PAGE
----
Trust me, I am a scientist

March 24, 1995

Sitting in front of a row of MPs this month was Sir Walter Bodmer, a geneticist who is director of the Imperial Cancer Research Fund and chairman of the Committee on the Public Understanding of Science. He had been summoned to tell them about the new genetics, but he objected to their questions about some of its more frightening parts.

"This is a totally premature discussion," he said. "There's a lot of public confusion about these issues. The public understanding of science is absolutely the key issue."

The MPs looked baffled at his implication that a set of thorny moral problems could best be tackled by distributing basic scientific information. Sir Walter believes that an increase in public understanding of science will lead to an increase in public trust in science.

Other scientists are making similar calls to be trusted. Geneticist Ruth McKernan wrote in the Independent this month: "The message that we need to get over is that science is well looked after in the hands of responsible and trustworthy individuals."

But do scientists deserve the trust they are angling for? No. Scientists think the fact that most of them are pleasant, well-meaning people is a good reason to trust them, but trust is not earned by being nice or well-meaning or by regularly wearing woolly jumpers, as scientists who appear in public are sometimes told to do.

Such people are unsuspicious about the world and therefore easily exploited. Scientists are often naive about the world outside science, perhaps because they stop learning about its social side at the age of 16.

Brian Wynne, of the Centre for the Study of Environmental Change at Lancaster University, has demonstrated the "naive sociology" that scientists use when they assess how their proposals will operate within the wider world. They make "naive assumptions of an ideal world of operation, inspection, management or maintenance," he says. They think the system will work perfectly, taking no account of the disasters caused, for example, by human error or sabotage.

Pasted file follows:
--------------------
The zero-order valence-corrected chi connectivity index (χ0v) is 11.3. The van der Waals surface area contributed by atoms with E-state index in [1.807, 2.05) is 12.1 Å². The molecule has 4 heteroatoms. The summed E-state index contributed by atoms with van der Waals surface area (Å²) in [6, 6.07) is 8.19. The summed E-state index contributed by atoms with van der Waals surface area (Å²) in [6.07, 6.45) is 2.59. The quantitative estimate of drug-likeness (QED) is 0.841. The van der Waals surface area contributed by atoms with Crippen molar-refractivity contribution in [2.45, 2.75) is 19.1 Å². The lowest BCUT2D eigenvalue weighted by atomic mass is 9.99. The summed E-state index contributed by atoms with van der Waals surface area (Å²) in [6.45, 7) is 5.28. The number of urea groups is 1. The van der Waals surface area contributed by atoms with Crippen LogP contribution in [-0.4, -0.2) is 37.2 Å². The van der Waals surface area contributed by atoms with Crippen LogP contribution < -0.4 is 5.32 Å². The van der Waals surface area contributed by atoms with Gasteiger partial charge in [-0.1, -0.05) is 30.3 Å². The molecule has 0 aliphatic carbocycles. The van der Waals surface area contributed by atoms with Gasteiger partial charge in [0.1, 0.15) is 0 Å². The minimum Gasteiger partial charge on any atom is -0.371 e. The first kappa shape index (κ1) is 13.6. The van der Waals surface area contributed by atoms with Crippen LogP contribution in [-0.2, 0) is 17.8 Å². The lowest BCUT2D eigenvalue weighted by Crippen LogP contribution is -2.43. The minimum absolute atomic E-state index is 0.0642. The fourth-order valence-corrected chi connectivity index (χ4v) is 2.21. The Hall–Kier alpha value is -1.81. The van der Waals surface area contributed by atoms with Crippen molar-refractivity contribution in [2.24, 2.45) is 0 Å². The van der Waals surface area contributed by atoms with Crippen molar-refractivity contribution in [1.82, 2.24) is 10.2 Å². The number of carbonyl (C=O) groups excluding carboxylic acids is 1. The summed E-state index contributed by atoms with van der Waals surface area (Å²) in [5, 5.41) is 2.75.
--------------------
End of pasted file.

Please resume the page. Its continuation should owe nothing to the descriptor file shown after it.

But there is a second, more fundamental reason why scientists cannot be trusted. Scientists demand, as a condition of their work, freedom of thought and expression and the licence to explore anywhere that the pursuit of knowledge may take them. This may lead them to conclusions that upset moral codes or inadvertently help groups trying to oppress parts of society.

If scientists demand this freedom they cannot also expect to be trusted. Being mistrusted is the price paid by all innovators. The people who are trusted in their working roles are doctors, priests, counsellors, and so on, who have given up their rights to freedom and fenced themselves into a smaller area of operation. They have underwritten their work with a code that puts the good of the individuals they serve above aims such as increasing knowledge.

Dr McKernan protested that doctors are more trusted by the public than scientists are. She said that this was because breakthroughs in medicine are attributed to those who adminster it rather than to the scientists behind it. This is not true. Doctors are trusted not because of the knowledge they possess but because they are regarded as safe repositories of that knowledge. They are committed to using the knowledge only for benevolent, or at least harmless, ends.

Some scientists have argued that they should set themselves a code of ethics in order to increase trust. And Lewis Wolpert, professor of biology as applied to medicine at University College London, has explored the limits of scientific responsibility by arguing that scientists must always tell the public about their discoveries.

This is at once a little and a lot to ask. It absolves them from duties such as refraining from certain research because it is likely to be used for damaging purposes. There are strong arguments that scientists should not commit themselves to such restraints. But without such constraints they cannot demand that they should be trusted.

Professor Wolpert's suggestion must presumably require scientists to break confidentiality contracts agreed with industrial funders. To expect university scientists to tell you what they are up to when they have signed secrecy clauses is to expect a radically new code of ethics. Again, there are strong arguments that scientists cannot expect to reveal to the public what they are doing. But, unless they do, they cannot expect the public to trust them.

SET95, the national science, engineering and technology week, is currently taking science to the people. Scientific literacy is useful to the country but for Sir Walter to assert that it is "absolutely the key issue" for tackling public mistrust of science-based controversies is unbalanced. Scientists should not be indignant that they are not trusted. It is a patronising response to a public that often has a much better understanding than they do of the way in which scientific discoveries are handled. For scientists really to merit the trust they are asking for they would have to change what they do to the extent that it would no longer be science.

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